Disulfide bonds in proteins play various important roles. They are either formed as structural features to stabilize the protein or are found only transiently as part of a catalytic or regulatory cycle. In vivo, the formation and reduction of disulfide bonds is catalyzed by specialized thiol-disulfide exchanging enzymes that contain an active site with the sequence motif Cys-X-X-Cys. These proteins have structurally evolved to catalyze predominantly either oxidative reactions or reductive steps. There is mounting evidence that, in addition to the thiol redox potential, the spatial distribution within different cell compartments and the overall redox state of the cell are equally important. In the cytoplasm, multiple pathways play overlapping roles in the reduction of disulfide bonds and additionally, the expression of several components of thiol-redox pathways was shown to respond to the changes in the cellular thiol-redox equilibrium. In the periplasm, two systems coexist, one catalyzing thiol oxidation and the other disulfide reduction. Recent results suggest that two different mechanisms are used to translocate reducing power from the cytoplasm or to dissipate the electrons after oxidation.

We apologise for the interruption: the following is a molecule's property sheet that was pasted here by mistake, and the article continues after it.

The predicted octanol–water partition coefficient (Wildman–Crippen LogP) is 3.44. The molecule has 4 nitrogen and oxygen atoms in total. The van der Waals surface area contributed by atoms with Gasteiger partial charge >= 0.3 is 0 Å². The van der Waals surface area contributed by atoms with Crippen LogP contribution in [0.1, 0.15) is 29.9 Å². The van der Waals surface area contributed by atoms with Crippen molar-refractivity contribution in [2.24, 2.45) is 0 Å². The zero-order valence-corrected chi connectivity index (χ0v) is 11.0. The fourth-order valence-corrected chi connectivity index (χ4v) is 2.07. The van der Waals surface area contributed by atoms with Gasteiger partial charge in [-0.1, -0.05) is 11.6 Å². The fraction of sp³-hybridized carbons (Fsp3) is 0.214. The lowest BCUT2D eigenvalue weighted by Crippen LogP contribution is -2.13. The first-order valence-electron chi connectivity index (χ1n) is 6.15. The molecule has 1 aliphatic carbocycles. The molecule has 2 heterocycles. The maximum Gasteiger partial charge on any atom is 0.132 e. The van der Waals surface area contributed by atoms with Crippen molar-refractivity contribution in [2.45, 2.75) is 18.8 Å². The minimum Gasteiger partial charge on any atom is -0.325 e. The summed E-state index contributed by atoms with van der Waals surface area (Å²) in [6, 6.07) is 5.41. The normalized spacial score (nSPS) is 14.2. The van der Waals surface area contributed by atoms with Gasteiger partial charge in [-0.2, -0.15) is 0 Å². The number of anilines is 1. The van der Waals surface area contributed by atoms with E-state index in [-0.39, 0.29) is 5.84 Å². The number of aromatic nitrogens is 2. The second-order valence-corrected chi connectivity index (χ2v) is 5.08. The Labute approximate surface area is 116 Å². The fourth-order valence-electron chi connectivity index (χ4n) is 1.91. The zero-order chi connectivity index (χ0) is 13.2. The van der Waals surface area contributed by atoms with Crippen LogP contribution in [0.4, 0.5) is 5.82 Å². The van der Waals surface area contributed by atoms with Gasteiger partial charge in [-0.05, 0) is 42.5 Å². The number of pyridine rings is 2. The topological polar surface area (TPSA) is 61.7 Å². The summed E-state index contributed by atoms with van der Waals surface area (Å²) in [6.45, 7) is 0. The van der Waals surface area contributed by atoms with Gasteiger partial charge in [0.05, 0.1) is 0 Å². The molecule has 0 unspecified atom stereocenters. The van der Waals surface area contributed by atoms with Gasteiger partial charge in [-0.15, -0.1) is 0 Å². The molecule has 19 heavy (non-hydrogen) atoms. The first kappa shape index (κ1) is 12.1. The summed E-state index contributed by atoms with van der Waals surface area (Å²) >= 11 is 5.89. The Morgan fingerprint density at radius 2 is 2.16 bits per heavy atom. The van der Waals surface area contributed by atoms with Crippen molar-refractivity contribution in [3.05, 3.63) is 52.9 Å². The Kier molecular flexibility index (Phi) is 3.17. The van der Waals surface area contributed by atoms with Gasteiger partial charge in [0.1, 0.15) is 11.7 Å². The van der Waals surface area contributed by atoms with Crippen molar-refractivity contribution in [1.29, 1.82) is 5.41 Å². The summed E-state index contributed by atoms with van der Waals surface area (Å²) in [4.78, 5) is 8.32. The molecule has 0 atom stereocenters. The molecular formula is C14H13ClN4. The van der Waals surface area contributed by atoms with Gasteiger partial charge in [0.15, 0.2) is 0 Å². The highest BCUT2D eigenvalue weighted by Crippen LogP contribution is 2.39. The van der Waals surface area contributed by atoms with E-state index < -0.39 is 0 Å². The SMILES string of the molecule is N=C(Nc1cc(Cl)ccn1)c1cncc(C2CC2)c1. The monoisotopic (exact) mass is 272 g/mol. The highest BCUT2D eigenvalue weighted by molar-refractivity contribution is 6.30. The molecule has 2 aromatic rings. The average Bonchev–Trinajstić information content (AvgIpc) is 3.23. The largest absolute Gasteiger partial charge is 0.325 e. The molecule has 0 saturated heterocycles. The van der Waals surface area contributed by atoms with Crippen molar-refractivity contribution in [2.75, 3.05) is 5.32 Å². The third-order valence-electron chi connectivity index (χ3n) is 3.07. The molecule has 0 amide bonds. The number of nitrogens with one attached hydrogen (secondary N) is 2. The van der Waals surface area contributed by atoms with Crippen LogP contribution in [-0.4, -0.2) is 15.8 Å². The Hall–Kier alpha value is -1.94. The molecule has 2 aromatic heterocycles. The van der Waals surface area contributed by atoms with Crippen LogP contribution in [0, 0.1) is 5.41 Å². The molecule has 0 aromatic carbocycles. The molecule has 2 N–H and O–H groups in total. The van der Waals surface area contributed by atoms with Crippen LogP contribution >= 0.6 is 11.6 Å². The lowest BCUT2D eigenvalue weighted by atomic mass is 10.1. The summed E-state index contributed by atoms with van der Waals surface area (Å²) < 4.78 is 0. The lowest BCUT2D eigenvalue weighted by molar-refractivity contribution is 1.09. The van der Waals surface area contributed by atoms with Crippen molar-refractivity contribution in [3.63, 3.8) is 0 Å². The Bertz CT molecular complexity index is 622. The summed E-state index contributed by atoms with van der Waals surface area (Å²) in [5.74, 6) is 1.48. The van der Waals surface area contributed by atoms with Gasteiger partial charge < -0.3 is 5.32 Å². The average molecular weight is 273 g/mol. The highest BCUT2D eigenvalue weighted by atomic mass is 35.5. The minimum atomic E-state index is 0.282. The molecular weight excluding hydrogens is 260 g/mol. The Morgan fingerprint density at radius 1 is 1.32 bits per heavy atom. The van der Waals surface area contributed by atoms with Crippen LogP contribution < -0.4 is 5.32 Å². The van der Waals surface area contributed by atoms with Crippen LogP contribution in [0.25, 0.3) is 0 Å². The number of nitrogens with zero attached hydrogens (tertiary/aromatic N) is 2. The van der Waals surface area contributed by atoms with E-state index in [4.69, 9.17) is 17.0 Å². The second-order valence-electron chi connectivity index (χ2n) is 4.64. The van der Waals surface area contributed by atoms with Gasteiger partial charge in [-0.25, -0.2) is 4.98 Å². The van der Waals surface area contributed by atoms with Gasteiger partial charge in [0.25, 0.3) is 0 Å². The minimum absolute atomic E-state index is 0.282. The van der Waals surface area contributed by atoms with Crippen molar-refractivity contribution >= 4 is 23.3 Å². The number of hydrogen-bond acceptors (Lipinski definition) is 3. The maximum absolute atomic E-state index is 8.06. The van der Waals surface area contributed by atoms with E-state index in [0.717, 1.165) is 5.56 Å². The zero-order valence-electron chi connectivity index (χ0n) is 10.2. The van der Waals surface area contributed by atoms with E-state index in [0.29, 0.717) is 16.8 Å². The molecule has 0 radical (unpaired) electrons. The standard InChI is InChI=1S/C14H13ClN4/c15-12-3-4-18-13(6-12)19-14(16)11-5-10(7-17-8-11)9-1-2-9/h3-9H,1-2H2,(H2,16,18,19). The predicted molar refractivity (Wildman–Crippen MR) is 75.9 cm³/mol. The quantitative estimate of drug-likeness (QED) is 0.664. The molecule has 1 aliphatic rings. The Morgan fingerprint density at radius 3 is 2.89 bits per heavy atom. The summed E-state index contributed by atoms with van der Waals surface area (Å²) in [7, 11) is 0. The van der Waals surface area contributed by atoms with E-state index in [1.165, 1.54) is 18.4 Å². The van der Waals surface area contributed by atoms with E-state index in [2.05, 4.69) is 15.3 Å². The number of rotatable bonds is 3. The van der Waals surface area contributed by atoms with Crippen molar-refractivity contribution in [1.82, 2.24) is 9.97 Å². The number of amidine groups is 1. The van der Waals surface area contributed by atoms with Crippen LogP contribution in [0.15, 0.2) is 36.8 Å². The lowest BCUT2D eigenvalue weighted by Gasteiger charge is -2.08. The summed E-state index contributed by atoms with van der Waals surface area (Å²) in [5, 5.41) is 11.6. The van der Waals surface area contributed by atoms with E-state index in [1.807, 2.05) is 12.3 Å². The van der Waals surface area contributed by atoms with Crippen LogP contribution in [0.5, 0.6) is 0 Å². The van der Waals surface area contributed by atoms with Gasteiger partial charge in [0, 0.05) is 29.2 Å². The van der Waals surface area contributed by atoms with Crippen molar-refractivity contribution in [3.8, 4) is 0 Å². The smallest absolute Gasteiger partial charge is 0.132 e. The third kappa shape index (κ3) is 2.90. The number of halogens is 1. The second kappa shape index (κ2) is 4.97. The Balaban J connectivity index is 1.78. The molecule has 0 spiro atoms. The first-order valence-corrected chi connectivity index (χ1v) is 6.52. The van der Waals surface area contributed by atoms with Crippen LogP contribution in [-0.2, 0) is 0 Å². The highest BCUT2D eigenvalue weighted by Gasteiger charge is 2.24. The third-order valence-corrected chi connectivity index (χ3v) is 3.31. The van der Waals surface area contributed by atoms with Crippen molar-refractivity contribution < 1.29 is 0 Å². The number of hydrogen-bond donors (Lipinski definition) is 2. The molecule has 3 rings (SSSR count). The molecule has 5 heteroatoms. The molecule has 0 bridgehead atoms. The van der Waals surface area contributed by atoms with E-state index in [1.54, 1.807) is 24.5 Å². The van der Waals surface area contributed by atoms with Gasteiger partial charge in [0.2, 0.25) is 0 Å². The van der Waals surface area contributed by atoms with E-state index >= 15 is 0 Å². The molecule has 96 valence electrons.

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  • Article Type: Review Article
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